Interview with Victoria Veritas

What events in your life influenced you to write these books?
Men find me attractive, I’ve been called voluptuous, but I’m shy and have never sought the spotlight. As a very private person I chose the pen name of Victoria Veritas because of a wild dream I once had. I’ve been an author, screenwriter, newspaper reporter, editor, movie and book reviewer, free-lance writer, photo journalist and international correspondent.
I’ve lived for periods of time in two foreign countries, speak two foreign languages poorly, and have traveled since I was a young backpacker. In the course of those travels two women came to fascinate me – Hatshepsut, the ancient Egyptian queen, who usurped the throne, became pharaoh and ruled as a man, and the brilliant, beautiful French courtesan Diane de Poitiers, who became the mistress of French King Henry II, who was 20 or so years, younger.
From these fascinations emerged my two novels, “Egypt’s Erotic, Esoteric Female Pharaoh Hatsheptsut” and “The French King’s Mistress: Diane de Portiers.”
I was introduced to Diane de Portiers at the Sound and Light show at the unforgettable castle of Chenonceau in France and to Hatshepsut at her famed Mortuary Temple up the Nile and across from Luxor, Egypt. Luxor, which has had other names over the centuries, is often chaotic and dusty, but holds a vivid, lovely place in my memories. The Valley of the Kings lies over a cliff beyond Hatshepsut’s temple. When the Egyptian sun sets, an ethereal, crimson-magenta spreads across Luxor, and beyond it the silver Nile and the rosy cliffs of the Land of the Beyond. Below those intriguing cliffs are green sugarcane fields and beyond stretches the vast, empty Great Western Desert.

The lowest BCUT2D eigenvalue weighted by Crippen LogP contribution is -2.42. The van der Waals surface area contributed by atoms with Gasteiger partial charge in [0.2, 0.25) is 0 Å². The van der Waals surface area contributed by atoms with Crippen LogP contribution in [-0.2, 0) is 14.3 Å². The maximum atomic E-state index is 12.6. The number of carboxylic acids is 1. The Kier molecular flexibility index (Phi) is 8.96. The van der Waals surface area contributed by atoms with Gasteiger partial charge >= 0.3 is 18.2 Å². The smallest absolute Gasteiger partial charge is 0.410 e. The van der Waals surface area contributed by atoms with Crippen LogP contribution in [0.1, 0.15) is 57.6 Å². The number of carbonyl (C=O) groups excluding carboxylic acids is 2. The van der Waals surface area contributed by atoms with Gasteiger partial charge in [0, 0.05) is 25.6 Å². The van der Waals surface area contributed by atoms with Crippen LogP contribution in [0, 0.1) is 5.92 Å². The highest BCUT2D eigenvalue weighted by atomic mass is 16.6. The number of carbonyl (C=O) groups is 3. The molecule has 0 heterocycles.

In climbing the hills around the Valley of the Kings, descending into the rock-cut tombs of nobles and pharaohs, and riding fellucas up and down the Nile, Egypt slipped deeply, silently into my soul. I confess I’ve illegally entered these tombs with secretive, funny young guides who traded cigarettes for secret, illegal entries and illegally climbed the Great Pyramid. But I did not smoke hashish in the Queens Pyramids after my ascent. My guide said it was an incredible “trip” as he rubbed his fingers together indicating “baksheesh,” a small tip, and showed me some hashish.
But I digress. Naturally.
Did you research your books widely?
I did my research, didn’t believe many of my guides and Egyptologists’ claims, but time changes facts daily. However, with Hatshepsut and Diane I followed my intuition where choices had to be made. After all, a writer writes for herself or himself, first. The readers can choose if they wish to come along for the ride.
The trick is to make historical characters come alive. Scenes spread before my imagination and came to life in my mind and I typed them up. Simple, challenging, and oft times frustrating.
There are always gaps in history. Usually writers choose the scenario that makes the most sense to them. Sometimes writer’s go for surprises. Diane de Poitiers destroyed all her letters to Henry before she died. Hatshepsut disappeared from Egypt’s historical records.
Arguably, I tried to stick to the historical record, but quite often there was none. I took everything I knew or read about the times and the world’s my heroines lived in and made my best guess about how controversial events happened.